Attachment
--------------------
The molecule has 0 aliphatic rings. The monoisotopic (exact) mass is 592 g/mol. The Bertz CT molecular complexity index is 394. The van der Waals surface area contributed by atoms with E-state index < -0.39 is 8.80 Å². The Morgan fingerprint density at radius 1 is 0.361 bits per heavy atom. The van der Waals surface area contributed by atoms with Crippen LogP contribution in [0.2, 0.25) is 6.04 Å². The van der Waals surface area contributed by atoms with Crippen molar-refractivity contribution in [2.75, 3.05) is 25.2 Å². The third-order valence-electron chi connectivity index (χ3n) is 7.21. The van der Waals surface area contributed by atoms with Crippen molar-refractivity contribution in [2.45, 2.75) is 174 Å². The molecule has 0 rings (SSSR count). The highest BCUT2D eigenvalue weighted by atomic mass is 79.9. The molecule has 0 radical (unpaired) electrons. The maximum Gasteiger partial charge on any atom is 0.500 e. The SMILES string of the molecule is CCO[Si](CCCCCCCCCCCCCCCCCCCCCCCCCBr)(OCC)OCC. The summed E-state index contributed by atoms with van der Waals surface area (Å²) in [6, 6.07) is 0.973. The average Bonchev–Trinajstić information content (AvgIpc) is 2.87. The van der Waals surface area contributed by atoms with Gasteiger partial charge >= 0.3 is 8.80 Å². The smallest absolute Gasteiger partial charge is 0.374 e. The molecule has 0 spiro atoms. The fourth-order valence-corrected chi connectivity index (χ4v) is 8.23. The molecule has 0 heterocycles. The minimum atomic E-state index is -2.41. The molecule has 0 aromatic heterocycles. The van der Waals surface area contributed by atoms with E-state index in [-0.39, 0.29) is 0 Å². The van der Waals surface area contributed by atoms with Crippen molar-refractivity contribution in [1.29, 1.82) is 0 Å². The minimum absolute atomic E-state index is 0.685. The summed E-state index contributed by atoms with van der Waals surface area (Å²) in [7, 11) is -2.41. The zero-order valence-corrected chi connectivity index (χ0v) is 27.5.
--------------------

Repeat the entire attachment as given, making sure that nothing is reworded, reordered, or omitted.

The molecule has 0 aliphatic rings. The monoisotopic (exact) mass is 592 g/mol. The Bertz CT molecular complexity index is 394. The van der Waals surface area contributed by atoms with E-state index < -0.39 is 8.80 Å². The Morgan fingerprint density at radius 1 is 0.361 bits per heavy atom. The van der Waals surface area contributed by atoms with Crippen LogP contribution in [0.2, 0.25) is 6.04 Å². The van der Waals surface area contributed by atoms with Crippen molar-refractivity contribution in [2.75, 3.05) is 25.2 Å². The third-order valence-electron chi connectivity index (χ3n) is 7.21. The van der Waals surface area contributed by atoms with Crippen molar-refractivity contribution in [2.45, 2.75) is 174 Å². The molecule has 0 rings (SSSR count). The highest BCUT2D eigenvalue weighted by atomic mass is 79.9. The molecule has 0 radical (unpaired) electrons. The maximum Gasteiger partial charge on any atom is 0.500 e. The SMILES string of the molecule is CCO[Si](CCCCCCCCCCCCCCCCCCCCCCCCCBr)(OCC)OCC. The summed E-state index contributed by atoms with van der Waals surface area (Å²) in [6, 6.07) is 0.973. The average Bonchev–Trinajstić information content (AvgIpc) is 2.87. The van der Waals surface area contributed by atoms with Gasteiger partial charge >= 0.3 is 8.80 Å². The smallest absolute Gasteiger partial charge is 0.374 e. The molecule has 0 spiro atoms. The fourth-order valence-corrected chi connectivity index (χ4v) is 8.23. The molecule has 0 heterocycles. The minimum atomic E-state index is -2.41. The molecule has 0 aromatic heterocycles. The van der Waals surface area contributed by atoms with E-state index in [-0.39, 0.29) is 0 Å². The van der Waals surface area contributed by atoms with Crippen molar-refractivity contribution in [1.29, 1.82) is 0 Å². The minimum absolute atomic E-state index is 0.685. The summed E-state index contributed by atoms with van der Waals surface area (Å²) in [7, 11) is -2.41. The zero-order valence-corrected chi connectivity index (χ0v) is 27.5.